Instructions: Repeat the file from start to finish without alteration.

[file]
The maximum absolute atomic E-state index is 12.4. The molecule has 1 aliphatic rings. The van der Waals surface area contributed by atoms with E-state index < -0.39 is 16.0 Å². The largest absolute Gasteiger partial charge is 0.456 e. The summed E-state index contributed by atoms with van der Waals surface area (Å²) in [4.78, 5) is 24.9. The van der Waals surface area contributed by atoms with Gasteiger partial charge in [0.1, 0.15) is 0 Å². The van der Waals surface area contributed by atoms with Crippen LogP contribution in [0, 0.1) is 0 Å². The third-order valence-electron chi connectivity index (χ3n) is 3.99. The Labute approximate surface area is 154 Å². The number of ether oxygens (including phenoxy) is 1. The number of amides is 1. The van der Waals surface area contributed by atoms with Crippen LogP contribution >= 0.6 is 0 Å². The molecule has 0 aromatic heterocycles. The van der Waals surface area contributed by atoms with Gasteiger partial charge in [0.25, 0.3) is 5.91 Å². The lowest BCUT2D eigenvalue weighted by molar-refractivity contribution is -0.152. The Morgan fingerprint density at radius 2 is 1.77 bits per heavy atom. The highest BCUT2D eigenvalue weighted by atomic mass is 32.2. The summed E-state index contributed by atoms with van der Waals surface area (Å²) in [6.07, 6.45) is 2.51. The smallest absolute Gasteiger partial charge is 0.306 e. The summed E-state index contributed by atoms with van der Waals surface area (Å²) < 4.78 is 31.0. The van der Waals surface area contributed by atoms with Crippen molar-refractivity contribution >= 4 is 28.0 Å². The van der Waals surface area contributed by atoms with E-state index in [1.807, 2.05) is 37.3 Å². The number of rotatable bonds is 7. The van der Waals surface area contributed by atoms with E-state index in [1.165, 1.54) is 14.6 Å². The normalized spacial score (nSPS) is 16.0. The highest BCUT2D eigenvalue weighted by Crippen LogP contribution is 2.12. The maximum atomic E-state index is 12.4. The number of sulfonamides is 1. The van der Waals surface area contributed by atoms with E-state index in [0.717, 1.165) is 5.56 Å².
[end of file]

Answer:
The maximum absolute atomic E-state index is 12.4. The molecule has 1 aliphatic rings. The van der Waals surface area contributed by atoms with E-state index < -0.39 is 16.0 Å². The largest absolute Gasteiger partial charge is 0.456 e. The summed E-state index contributed by atoms with van der Waals surface area (Å²) in [4.78, 5) is 24.9. The van der Waals surface area contributed by atoms with Gasteiger partial charge in [0.1, 0.15) is 0 Å². The van der Waals surface area contributed by atoms with Crippen LogP contribution in [0, 0.1) is 0 Å². The third-order valence-electron chi connectivity index (χ3n) is 3.99. The Labute approximate surface area is 154 Å². The number of ether oxygens (including phenoxy) is 1. The number of amides is 1. The van der Waals surface area contributed by atoms with Crippen LogP contribution >= 0.6 is 0 Å². The molecule has 0 aromatic heterocycles. The van der Waals surface area contributed by atoms with Gasteiger partial charge in [0.25, 0.3) is 5.91 Å². The lowest BCUT2D eigenvalue weighted by molar-refractivity contribution is -0.152. The Morgan fingerprint density at radius 2 is 1.77 bits per heavy atom. The highest BCUT2D eigenvalue weighted by atomic mass is 32.2. The summed E-state index contributed by atoms with van der Waals surface area (Å²) in [6.07, 6.45) is 2.51. The smallest absolute Gasteiger partial charge is 0.306 e. The summed E-state index contributed by atoms with van der Waals surface area (Å²) < 4.78 is 31.0. The van der Waals surface area contributed by atoms with Crippen molar-refractivity contribution >= 4 is 28.0 Å². The van der Waals surface area contributed by atoms with E-state index in [1.807, 2.05) is 37.3 Å². The number of rotatable bonds is 7. The van der Waals surface area contributed by atoms with E-state index in [1.165, 1.54) is 14.6 Å². The normalized spacial score (nSPS) is 16.0. The highest BCUT2D eigenvalue weighted by Crippen LogP contribution is 2.12. The maximum atomic E-state index is 12.4. The number of sulfonamides is 1. The van der Waals surface area contributed by atoms with E-state index in [0.717, 1.165) is 5.56 Å².